I recently read Walden by Henry David Thoreau, which was first published in 1854. My first reaction was that it was all well and good for this Harvard educated single man to go live in a cabin by a lake for two years, but how could what he learned in the 1850's be relevant to my life in 21st century modern family suburbia? And, as you might have guessed, Walden is still being read and reread over 150 years after it was published because it remains wonderfully and shockingly relevant in modern times. This is not to say that Thoreau isn’t a bit controversial in his thinking. Here are some memorable quotes from Walden: Anti knick-knacks and collectibles "I had three pieces of limestone on my desk, but I was terrified to find that they required to be dusted daily, when the furniture of my mind was all undusted still, and threw them out the window in disgust." Anti comforts of society "I would rather sit on a pumpkin and have it all to myself, than be crowded on a velvet cushion." Anti accumulation of stuff "A man is rich in proportion to the number of things which he can afford to let alone." Anti pointless yet impressive buildings “Nations are possessed with an insane ambition to perpetuate the memory of themselves by the amount of hammered stone they leave ... One piece of good sense is more memorable than a monument as high as the moon.” Advocate of living deliberately “I went to the woods because I wished to live deliberately, to front only the essential facts of life, and see if I could not learn what it had to teach, and not, when I came to die, discover that I had not lived. I did not wish to live what was not life, living is so dear; nor did I wish to practice resignation, unless it was quite necessary. I wanted to live deep and suck all the marrow of life, to live so sturdily and Spartan-like as to put to rout all that was not life, to cut a broad swath and shave close, to drive life into a corner, and reduce it to its lowest terms, and, if it proved to be mean, why then to get the whole and genuine meanness of it, and publish its meanness to the world; or if it were sublime, to know it by experience, and be able to give a true account of it in my next excursion. “ Advocate of simplifying life “In proportion as he simplifies his life, the laws of the universe will appear less complex and solitude will not be solitude, nor poverty poverty, nor weakness weakness.” As if to prove Walden’s relevance today, I then spotted an article called “But Will It Make You Happy?” in this week’s New York Times. While no one in the New York Times article mentions moving to a cabin of solitude in the woods or even mentions Walden directly, one couple gets rid of most of their possessions and moves to a studio apartment, and a filmmaker moves to a trailer park near the beach. Almost everyone in the article has found greater happiness by simplifying their life, shopping and buying less, and focusing on natural experiences instead of possessions. Numerous research studies and psychologists are quoted with similar advice on simplifying and focusing on experiences, all ideas that Thoreau expounded on in Walden all those years ago. Check out Walden by Henry David Thoreau—still relevant after all these years! And for another modern look at Walden, a friend has recommended At least in the city someone would hear me scream: misadventures in search of the simple life by Wade Rouse, who is compared favorably to comedic essayist David Sedaris as he documents his move to with his partner to a rustic part of Michigan. Have you read Walden? Do you think it is still relevant today?Why do you agree or disagree with Thoreau's ideas 303 pages I am so disorganized that I am scanning the list of books I paid late fees on to see what else I read and might have missed. Wow. Runaway by Meg Cabot, last October, 7 hours Call Me Irresistible by Susan Elizabeth Phillips 387 pages, in March 2011 And a note: kids books I have read over and over this past year: Harry the Dirty Dog The Easter Egg Artists Officer Buckle and Gloria Good night, Gorilla 10 Minutes til Bedtime In the Snow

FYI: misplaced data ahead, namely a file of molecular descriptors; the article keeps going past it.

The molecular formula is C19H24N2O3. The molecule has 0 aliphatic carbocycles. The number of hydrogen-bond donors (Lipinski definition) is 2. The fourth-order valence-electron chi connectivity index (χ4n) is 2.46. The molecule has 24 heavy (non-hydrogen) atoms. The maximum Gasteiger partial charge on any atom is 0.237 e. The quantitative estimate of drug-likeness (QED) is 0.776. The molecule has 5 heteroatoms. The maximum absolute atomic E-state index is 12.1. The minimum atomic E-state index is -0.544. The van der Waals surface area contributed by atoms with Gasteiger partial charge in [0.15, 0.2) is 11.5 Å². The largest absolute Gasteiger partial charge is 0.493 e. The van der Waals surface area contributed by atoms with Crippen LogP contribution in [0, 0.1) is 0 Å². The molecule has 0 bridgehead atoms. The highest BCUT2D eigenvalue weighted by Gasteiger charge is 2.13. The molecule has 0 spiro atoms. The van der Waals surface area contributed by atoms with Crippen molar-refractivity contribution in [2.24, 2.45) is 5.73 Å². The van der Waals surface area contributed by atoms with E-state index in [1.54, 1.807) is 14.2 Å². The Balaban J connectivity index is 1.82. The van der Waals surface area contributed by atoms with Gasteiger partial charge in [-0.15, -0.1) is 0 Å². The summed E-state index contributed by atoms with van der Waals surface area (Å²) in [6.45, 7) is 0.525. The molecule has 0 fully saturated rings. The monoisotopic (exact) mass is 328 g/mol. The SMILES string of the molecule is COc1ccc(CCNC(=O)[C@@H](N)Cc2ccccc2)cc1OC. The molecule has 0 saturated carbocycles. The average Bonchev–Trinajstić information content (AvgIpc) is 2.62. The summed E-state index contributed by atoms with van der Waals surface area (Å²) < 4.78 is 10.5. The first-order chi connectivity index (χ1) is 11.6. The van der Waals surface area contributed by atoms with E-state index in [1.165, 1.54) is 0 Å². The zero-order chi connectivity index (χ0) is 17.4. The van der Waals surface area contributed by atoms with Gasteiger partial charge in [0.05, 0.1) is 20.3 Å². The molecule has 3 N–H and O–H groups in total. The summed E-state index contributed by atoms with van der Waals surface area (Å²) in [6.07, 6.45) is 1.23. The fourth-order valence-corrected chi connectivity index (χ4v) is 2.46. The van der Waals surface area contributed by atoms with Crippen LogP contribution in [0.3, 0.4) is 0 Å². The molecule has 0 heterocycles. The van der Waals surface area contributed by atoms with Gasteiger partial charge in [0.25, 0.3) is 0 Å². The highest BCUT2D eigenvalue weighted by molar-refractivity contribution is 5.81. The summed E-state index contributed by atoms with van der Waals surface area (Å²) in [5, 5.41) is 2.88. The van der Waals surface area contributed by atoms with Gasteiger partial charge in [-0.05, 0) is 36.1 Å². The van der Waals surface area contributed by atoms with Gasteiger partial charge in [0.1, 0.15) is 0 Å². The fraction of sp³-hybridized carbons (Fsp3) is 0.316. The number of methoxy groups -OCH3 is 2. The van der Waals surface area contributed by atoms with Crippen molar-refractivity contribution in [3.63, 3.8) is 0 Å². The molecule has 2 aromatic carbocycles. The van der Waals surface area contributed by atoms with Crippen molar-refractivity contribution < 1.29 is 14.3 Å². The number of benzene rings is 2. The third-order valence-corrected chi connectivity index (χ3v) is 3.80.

Pioneer Women and more

For book group, of course. (because when else do i prioritize reading?) Pioneer women by Joanna Stratton. Lovely lovely book. Made me miss by pandora's rag folks, simply because the feminist history of Kansas inspired me. Grateful for all of the hard work that early Kansas feminist put into this state, even if it doesn't feel so progressive right now. Highly recommend this readable collective biography written from 800 original remembrances from Kansas pioneers.267 pages. Oops - and last month for book group -- Hard TImes by Charles Dickens, which I reviewed on the library's site but forgot to post here: Charles Dickens published Hard Times in 1854 by serializing it in his magazine Household Words from April to August of that year. He doubled the circulation to his magazine, but the novel is sometimes criticized for the choppy chapters that resulted from writing it in installments. The novel is also only about half the length of Dickens’ other novels, a benefit that some readers find more manageable. The story concerns Mr. Gradgrind, who is the founder of the fact-based educational system in Coketown. His two children have been raised only on facts, never indulging imagination or emotion. His business associate Mr. Bounderby owns a mill and a bank and employs many of the working class characters in the novel. As Mr. Gradgrind’s children become adults, their education proves a disadvantage in dealing with the challenges of the real world. Dickens found great acclaim during his lifetime as a historian of the middle class and was praised for his descriptions and characterizations. In Hard Times, Dickens uses his story to advance his social criticism of utilitarianism. Dickens satirizes the educational system that concentrates only on facts to the exclusion of sentiment, as well as exaggerates the character of the successful self-made man. As we would expect in any Dickens novel, he portray evils against the working classes and dark depictions of those living in poverty. But there are likeable characters as well, people who give hope, who we can cheer when things go well and mourn when things go poorly. If you have never read Charles Dickens before, this would be a good book to start with simply because it is shorter than most. His dark satire may make you chuckle in parts, especially in the exaggerated chapters about the fact-based schooling at the beginning. Whenever possible, I also highly recommend reading an authoritative or annotated text, which provides a few explanatory footnotes and sometimes an excellent introductory essay. This book was the March 2011 selection of the library’s popular Literature with Lunch book discussion group. Check the library’s calendar for upcoming programs and book selections. Literature with Lunch meets on the 2nd Monday of each month from 1-2:30 pm. 299 pages